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Why Companies Are Boosting R&D While Other Business Investments Lag

American companies are spending more on research and development than a year ago, providing a welcome bright spot in the overall troublesome pace of business investment in the U.S. economy. And the permanence of the federal R&D tax credit since 2015 likely has played a significant role in this trend.

While U.S. companies are building fewer buildings, ordering fewer machine tools and laying less pipe than a year ago, frustrating policymakers and taking much of the starch out of the domestic economy, they made private fixed investments in R&D at a 17% increased annual pace in the second quarter, according to the Commerce Department. That was the strongest R&D spending growth since 2006, adjusted for inflation and seasonal variations.

So while many CEOs have found reasons to refrain from boosting most business spending—such as lower oil prices and political uncertainties—collectively they have been picking up the pace of R&D spending. That has included a 23% increase in R&D spending versus 15% growth for equipment purchases and a 19% decline in spending on structures.

“R&D is like your seed corn,” Daniel Meckstroth, chief economist at the Manufacturers Alliance for Productivity and Innovation, told the Wall Street Journal.

“Far too many manufacturers—probably up to 80%—fail to understand that they may qualify for the federal R&D tax credit, especially small and mid-market companies.”

One key encouragement for CEOs toward greater R&D spending has been the fact that, after extending the federal R&D tax credit for a year or two at a time, Congress in late 2015 made the credit permanent, enabling business planners to have much more confidence in planning on the tax savings involved—and, therefore, making more R&D investments.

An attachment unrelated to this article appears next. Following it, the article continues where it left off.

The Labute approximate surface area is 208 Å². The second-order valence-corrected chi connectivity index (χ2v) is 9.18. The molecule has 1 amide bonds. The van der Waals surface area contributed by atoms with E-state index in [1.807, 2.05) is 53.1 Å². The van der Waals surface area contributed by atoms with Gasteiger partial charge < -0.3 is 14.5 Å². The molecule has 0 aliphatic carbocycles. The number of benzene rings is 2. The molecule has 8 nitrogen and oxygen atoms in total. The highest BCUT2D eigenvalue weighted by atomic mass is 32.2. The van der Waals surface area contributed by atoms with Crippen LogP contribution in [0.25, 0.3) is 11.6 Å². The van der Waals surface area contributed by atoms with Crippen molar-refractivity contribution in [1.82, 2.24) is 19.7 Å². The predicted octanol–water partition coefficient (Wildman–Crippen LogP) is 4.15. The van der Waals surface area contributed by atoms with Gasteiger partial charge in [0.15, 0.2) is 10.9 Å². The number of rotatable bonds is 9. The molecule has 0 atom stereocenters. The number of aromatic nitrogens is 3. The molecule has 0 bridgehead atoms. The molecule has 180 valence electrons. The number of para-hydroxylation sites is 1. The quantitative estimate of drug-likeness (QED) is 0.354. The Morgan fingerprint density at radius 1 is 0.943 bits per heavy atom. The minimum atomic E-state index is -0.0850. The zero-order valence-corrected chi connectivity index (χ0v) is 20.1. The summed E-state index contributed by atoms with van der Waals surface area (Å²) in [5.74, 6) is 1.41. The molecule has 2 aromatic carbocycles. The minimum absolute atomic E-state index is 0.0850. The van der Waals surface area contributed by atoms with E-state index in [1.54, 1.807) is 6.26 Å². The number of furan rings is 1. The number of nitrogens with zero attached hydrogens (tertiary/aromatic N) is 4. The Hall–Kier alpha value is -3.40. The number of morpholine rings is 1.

Still, far too many manufacturers—probably up to 80%—fail to understand that they may qualify for the credit, especially small and mid-market companies, according to Dean Zerbe, national managing director of Alliantgroup, writing recently in Area Development magazine. Often that is because they don’t know that the R&D tax credit encourages and rewards applied research, such as the work involved in bringing a new product to market, as well as basic research.

Meanwhile, many small and mid-market companies also may believe that they aren’t eligible for government R&D incentive programs because they aren’t operating in technology and research-focused sectors, tax experts recently told CFO.com. But many non-traditional and non-tech businesses can benefit from some combination of tax credits, grants and other incentives from the federal or state governments.

They range from the Start-Up NY program that offers the potential to pay zero taxes for 10 years to new and expanding businesses that partner with, and are on or near, an eligible university or college in the state, to a California R&D tax credit that follows the federal credit and offers a benefit for qualified activities taking place within the state.

Given the ongoing uncertainty about the direction of the U.S. economy, continued gains in R&D investment may become even more crucial for companies to emerge successfully on the other side of this season of disquiet.


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